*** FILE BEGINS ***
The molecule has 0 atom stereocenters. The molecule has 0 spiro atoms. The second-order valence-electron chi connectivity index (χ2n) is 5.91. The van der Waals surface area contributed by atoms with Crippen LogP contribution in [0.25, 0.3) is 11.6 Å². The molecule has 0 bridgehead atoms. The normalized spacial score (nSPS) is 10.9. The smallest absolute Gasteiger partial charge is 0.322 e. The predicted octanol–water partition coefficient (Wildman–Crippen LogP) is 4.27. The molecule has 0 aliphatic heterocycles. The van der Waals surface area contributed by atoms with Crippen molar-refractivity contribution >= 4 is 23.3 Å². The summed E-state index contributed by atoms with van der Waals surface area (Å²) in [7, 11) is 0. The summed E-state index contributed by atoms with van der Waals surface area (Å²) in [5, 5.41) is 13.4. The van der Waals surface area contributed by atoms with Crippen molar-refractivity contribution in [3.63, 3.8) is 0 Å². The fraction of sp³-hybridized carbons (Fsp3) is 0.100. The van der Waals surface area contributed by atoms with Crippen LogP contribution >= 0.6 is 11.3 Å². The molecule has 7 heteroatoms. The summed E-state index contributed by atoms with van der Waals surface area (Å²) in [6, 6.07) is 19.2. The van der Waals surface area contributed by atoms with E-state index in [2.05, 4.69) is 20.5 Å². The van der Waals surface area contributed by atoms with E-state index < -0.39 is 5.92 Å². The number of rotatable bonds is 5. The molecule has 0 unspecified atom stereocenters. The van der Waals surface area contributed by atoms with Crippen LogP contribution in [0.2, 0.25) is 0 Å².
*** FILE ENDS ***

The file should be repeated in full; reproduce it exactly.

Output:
The molecule has 0 atom stereocenters. The molecule has 0 spiro atoms. The second-order valence-electron chi connectivity index (χ2n) is 5.91. The van der Waals surface area contributed by atoms with Crippen LogP contribution in [0.25, 0.3) is 11.6 Å². The molecule has 0 bridgehead atoms. The normalized spacial score (nSPS) is 10.9. The smallest absolute Gasteiger partial charge is 0.322 e. The predicted octanol–water partition coefficient (Wildman–Crippen LogP) is 4.27. The molecule has 0 aliphatic heterocycles. The van der Waals surface area contributed by atoms with Crippen molar-refractivity contribution >= 4 is 23.3 Å². The summed E-state index contributed by atoms with van der Waals surface area (Å²) in [7, 11) is 0. The summed E-state index contributed by atoms with van der Waals surface area (Å²) in [5, 5.41) is 13.4. The van der Waals surface area contributed by atoms with Crippen molar-refractivity contribution in [3.63, 3.8) is 0 Å². The fraction of sp³-hybridized carbons (Fsp3) is 0.100. The van der Waals surface area contributed by atoms with Crippen LogP contribution >= 0.6 is 11.3 Å². The molecule has 7 heteroatoms. The summed E-state index contributed by atoms with van der Waals surface area (Å²) in [6, 6.07) is 19.2. The van der Waals surface area contributed by atoms with E-state index in [2.05, 4.69) is 20.5 Å². The van der Waals surface area contributed by atoms with E-state index < -0.39 is 5.92 Å². The number of rotatable bonds is 5. The molecule has 0 unspecified atom stereocenters. The van der Waals surface area contributed by atoms with Crippen LogP contribution in [0.2, 0.25) is 0 Å².